When Kinze Manufacturing officials began rolling the video for the “big announcement” at their annual Dealer Day event Friday (June 29), the initial reaction among many of the 270 dealers may have been a big yawn.
After all, how many times have dealers seen a tractor pull one of Kinze’s grain carts up to the side of a combine so the cart could begin taking on grain? Then a slow rumble began to move through the assembled dealers and media representatives: “There’s no one driving the tractor.”
At least two other companies are reportedly working on driver-less operating systems for agricultural applications, but Kinze Manufacturing Inc., the Williamsburg, Iowa-based company that’s been building grain carts, plows, planters and other equipment for 40 years, may have beaten them to the punch with the announcement Friday.
“We’re excited to introduce the first truly autonomous row crop solution in the world on this scale,” said Susanne Kinzenbaw Veatch, vice president and chief marketing officer at Kinze. “This technology could be used to do a variety of tasks, including planting, nourishing, maintaining and harvesting crops.”
As shown in a field demonstration at the Dealer Day, Kinze and its partners have developed an autonomous system that allows the combine operator to give voice commands to have the tractor and cart move parallel with the combine, take on grain and return to a fixed location. At the latter, the tractor can be instructed to move to the side of a grain truck and unload the grain.
As the rural labor shortage becomes more critical, systems like the Kinze Autonomy Project can reduce the need for skilled operators by taking the human element out of the tractor cab.
“It’s our goal to help reduce grower fatigue and help them make the most of their harvest,” says Veatch. “As growers ourselves, we know how crucial it is to be productive during the short planting and harvest windows.”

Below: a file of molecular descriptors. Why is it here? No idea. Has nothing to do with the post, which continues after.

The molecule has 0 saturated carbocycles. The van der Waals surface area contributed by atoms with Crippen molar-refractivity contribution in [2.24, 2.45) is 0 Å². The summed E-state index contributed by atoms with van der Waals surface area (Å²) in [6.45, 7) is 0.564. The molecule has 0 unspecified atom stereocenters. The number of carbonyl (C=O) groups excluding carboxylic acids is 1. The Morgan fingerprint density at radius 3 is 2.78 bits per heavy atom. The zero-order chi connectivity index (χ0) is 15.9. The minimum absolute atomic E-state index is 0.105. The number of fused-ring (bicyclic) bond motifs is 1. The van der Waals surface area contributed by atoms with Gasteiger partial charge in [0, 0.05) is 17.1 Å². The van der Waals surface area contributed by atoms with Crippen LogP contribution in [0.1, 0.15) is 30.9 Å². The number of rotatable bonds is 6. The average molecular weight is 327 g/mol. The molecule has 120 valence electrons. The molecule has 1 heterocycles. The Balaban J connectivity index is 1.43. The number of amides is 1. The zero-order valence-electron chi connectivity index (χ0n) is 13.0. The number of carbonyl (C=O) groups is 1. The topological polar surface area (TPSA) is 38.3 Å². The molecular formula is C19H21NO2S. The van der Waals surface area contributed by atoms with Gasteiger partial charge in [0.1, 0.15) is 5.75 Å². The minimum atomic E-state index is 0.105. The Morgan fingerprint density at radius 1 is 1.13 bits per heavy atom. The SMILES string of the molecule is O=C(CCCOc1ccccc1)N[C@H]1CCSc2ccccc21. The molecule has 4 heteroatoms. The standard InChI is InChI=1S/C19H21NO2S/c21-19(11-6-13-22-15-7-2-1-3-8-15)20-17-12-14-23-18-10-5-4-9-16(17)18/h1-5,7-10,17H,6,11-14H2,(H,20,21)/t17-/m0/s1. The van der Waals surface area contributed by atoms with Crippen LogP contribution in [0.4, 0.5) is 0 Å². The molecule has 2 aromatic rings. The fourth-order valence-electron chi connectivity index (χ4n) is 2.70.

The technology was originally developed in a laboratory setting using computer simulations. Kinze engineers partnered with Jaybridge Robotics in Cambridge, Mass., to bring the technology from the lab to the field and to test and refine the work.
Kinze engineers have planted a crop using the new technology, according to Brian McKown, chief operating officer for Kinze. “We believe the Kinze Autonomy Project will allow farmers to handle a number of tasks involved in nourishing their crops.”
McKown said Kinze is in the beginning stages of deciding how best to utilize the system. The company has not laid out firm plans for marketing the new technology or how much the technology may cost.
“We had to make sure the technology worked first,” he said, noting that Kinze has been working on the closely-guarded technology for about two years. “Our marketing personnel didn’t know anything about this project until a few days ago.”
Besides working on the guidance technology, Kinze has also performed extensive obstacle detection testing to ensure the accuracy and safety of the autonomous equipment. Engineers simulated real-world scenarios to ensure equipment would detect objects such as fence posts, stand pipes and farm animals.
Similar autonomous technology has been used since the 1990s in other industries, including mining, construction and the military. “Some simple forms of autonomy are used in rice production and orchard operations,” said Veatch.
“However, until now, no other manufacturer associated with row crop production has offered truly autonomous technology like this.”